At the end of the 11th century in the dry and broken mountains of Persia and Syria, a secret order of Nizari Muslims was formed. For the next 200 hundred years this brotherhood would operate in secret, maintaining the balance of power throughout the region as they sought their own goals.
This Shia order was bound by a common approach. They would monitor both Muslim and Christian leaders in the Middle East, watching from the shadows. And their chosen tool of statecraft would become synonymous with their name: these were the Hashshashin, also known as the assassins.
Formed by Hassan-i Sabbah, the order captured the great castle at Alamut in Iran, which would serve as their headquarters. Other strongholds were captured across Persia and Syria and the assassins grew in strength.
Nobody was safe from their blades. Viziers and caliphs, Christian Crusaders and holy men would all die at their hands. Saladin, great leader of the Seljuk Turks, escaped from them twice, and the Crusader leader Raymond II of Tripoli would die to an assassin, dragged from his horse and murdered at the southern gate of his city.
A State in Their Own Right
The Nizari Assassins saw themselves as their own state, standing apart and unencumbered by the politics of local kingdoms. Hassan-i Sabbah had initially supported Nizar ibn al-Mustansir, a claimant to the throne of the Fatimid Caliphate who had been usurped by his younger brother in concert with the court Vizier.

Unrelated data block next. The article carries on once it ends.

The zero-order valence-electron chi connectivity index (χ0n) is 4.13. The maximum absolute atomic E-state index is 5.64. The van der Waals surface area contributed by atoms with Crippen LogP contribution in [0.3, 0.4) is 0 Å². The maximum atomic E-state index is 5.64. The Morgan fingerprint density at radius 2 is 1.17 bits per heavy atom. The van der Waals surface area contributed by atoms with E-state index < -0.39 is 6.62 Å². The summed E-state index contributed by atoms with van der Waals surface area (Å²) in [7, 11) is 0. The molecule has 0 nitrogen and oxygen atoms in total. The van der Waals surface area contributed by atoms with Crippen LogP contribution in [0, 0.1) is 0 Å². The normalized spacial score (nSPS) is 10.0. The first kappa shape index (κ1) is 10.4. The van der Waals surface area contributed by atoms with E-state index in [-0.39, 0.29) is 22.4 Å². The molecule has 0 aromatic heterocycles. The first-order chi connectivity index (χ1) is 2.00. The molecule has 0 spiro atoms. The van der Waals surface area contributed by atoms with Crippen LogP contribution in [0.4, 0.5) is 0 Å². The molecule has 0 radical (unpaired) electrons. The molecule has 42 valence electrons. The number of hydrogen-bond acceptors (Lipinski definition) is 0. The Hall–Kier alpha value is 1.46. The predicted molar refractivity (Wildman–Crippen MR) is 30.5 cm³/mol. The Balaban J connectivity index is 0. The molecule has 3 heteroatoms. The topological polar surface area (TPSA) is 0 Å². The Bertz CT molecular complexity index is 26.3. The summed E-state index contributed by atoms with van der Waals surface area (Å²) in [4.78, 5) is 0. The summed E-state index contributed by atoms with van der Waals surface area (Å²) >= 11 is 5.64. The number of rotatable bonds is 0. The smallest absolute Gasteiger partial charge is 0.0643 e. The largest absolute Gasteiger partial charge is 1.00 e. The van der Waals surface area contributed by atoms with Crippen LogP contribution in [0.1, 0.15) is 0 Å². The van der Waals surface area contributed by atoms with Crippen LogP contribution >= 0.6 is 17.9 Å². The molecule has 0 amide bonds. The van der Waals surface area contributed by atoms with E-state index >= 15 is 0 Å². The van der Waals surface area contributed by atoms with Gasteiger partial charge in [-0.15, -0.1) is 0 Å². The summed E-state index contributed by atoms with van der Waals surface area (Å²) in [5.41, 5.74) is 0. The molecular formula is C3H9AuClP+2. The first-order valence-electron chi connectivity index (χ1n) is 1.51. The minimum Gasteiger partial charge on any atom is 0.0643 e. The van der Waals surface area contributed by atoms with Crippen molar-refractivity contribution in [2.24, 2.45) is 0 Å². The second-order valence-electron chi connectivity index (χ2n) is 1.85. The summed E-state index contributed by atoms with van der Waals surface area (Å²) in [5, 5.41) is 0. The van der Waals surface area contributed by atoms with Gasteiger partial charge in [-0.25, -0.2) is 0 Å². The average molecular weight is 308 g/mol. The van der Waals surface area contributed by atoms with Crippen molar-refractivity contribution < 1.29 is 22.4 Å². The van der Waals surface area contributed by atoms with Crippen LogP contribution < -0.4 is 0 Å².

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Nizar himself would be executed by his brother in 1095, and from that point on the assassins would keep his lineage alive in their memories through a line of what they called “secret Imams”. These heirs to Nizar’s line won themselves a string of castles across Persia and Syria, and by 1100 they had infiltrated the Sultan’s court, and his army too.
The Vizier who had guided the younger brother of Nizar to the throne was one of the first victims, and more than 50 further officials would be killed under the order of Hassan-i Sabbah as the assassins secretly took over key positions at court.
Hassan-i Sabbah himself died in 1124, but his successors guided the assassins through the next two centuries. Their goals and methods were so secretive we are not even sure of what they were, and even the full list of their victims remains unknown.
But even the assassins could not resist the power of the invading Mongols. Castle after castle fell to the invaders, including Alamut in 1256 and, having been recaptured, again in 1275. The assassins were crushed as a power in the region.
Or at least that is what is said. Rumors persisted for decades afterwards that the assassins had survived the fall of Alamut and hidden themselves away, waiting for a chance to return and recover their position. The rumors were slow to die, and only after nothing had been heard for many years were the assassins forgotten.
Perhaps they did survive, taking their secrets and escaping the Mongol destruction. Perhaps they changed their practices, choosing never again to offer visible targets to an invading army.
Perhaps they survive to this day.
Top Image: The Hashshashin, also known as the assassins, were a powerful political faction in Persia and Syria for two centuries. Source: Warmtail / Adobe Stock.
By Joe Green